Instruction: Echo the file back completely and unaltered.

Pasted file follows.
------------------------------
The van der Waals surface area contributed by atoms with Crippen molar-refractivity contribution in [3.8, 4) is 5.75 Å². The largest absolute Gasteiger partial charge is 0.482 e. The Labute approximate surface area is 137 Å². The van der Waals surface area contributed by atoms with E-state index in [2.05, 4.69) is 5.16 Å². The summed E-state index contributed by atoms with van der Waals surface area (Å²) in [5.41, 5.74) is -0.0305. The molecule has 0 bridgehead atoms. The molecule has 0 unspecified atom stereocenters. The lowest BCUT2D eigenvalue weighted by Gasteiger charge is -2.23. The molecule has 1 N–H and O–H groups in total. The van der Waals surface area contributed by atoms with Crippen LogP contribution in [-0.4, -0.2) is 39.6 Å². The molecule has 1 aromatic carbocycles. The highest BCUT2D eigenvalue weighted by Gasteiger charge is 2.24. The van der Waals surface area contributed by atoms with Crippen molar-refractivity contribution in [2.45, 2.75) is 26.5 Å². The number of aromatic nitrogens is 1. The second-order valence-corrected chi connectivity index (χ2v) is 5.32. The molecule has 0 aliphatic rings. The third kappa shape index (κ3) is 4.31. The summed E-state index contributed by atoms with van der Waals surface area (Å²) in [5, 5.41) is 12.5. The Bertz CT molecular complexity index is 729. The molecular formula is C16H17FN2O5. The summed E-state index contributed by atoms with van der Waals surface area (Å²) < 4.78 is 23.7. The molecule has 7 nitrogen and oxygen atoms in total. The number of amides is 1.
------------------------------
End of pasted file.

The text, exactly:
The van der Waals surface area contributed by atoms with Crippen molar-refractivity contribution in [3.8, 4) is 5.75 Å². The largest absolute Gasteiger partial charge is 0.482 e. The Labute approximate surface area is 137 Å². The van der Waals surface area contributed by atoms with E-state index in [2.05, 4.69) is 5.16 Å². The summed E-state index contributed by atoms with van der Waals surface area (Å²) in [5.41, 5.74) is -0.0305. The molecule has 0 bridgehead atoms. The molecule has 0 unspecified atom stereocenters. The lowest BCUT2D eigenvalue weighted by Gasteiger charge is -2.23. The molecule has 1 N–H and O–H groups in total. The van der Waals surface area contributed by atoms with Crippen LogP contribution in [-0.4, -0.2) is 39.6 Å². The molecule has 1 aromatic carbocycles. The highest BCUT2D eigenvalue weighted by Gasteiger charge is 2.24. The van der Waals surface area contributed by atoms with Crippen molar-refractivity contribution in [2.45, 2.75) is 26.5 Å². The number of aromatic nitrogens is 1. The second-order valence-corrected chi connectivity index (χ2v) is 5.32. The molecule has 0 aliphatic rings. The third kappa shape index (κ3) is 4.31. The summed E-state index contributed by atoms with van der Waals surface area (Å²) in [5, 5.41) is 12.5. The Bertz CT molecular complexity index is 729. The molecular formula is C16H17FN2O5. The summed E-state index contributed by atoms with van der Waals surface area (Å²) < 4.78 is 23.7. The molecule has 7 nitrogen and oxygen atoms in total. The number of amides is 1.